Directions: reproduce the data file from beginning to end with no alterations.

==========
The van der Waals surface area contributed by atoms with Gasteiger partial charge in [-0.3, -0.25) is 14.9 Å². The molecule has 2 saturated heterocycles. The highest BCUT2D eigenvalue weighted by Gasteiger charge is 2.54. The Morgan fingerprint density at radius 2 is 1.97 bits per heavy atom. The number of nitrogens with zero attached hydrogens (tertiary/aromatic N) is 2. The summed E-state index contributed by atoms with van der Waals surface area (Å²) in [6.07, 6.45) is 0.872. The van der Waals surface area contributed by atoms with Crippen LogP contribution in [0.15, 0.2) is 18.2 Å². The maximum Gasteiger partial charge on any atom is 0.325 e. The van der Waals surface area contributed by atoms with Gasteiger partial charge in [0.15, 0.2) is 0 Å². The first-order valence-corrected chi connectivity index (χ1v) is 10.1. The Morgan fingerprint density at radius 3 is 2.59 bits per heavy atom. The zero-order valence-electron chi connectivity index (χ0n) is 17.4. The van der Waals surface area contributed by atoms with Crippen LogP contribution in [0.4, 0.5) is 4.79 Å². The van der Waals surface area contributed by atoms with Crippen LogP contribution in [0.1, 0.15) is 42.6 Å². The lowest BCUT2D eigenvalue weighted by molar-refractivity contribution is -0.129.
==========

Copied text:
The van der Waals surface area contributed by atoms with Gasteiger partial charge in [-0.3, -0.25) is 14.9 Å². The molecule has 2 saturated heterocycles. The highest BCUT2D eigenvalue weighted by Gasteiger charge is 2.54. The Morgan fingerprint density at radius 2 is 1.97 bits per heavy atom. The number of nitrogens with zero attached hydrogens (tertiary/aromatic N) is 2. The summed E-state index contributed by atoms with van der Waals surface area (Å²) in [6.07, 6.45) is 0.872. The van der Waals surface area contributed by atoms with Crippen LogP contribution in [0.15, 0.2) is 18.2 Å². The maximum Gasteiger partial charge on any atom is 0.325 e. The van der Waals surface area contributed by atoms with Gasteiger partial charge in [0.15, 0.2) is 0 Å². The first-order valence-corrected chi connectivity index (χ1v) is 10.1. The Morgan fingerprint density at radius 3 is 2.59 bits per heavy atom. The zero-order valence-electron chi connectivity index (χ0n) is 17.4. The van der Waals surface area contributed by atoms with Crippen LogP contribution in [0.4, 0.5) is 4.79 Å². The van der Waals surface area contributed by atoms with Crippen LogP contribution in [0.1, 0.15) is 42.6 Å². The lowest BCUT2D eigenvalue weighted by molar-refractivity contribution is -0.129.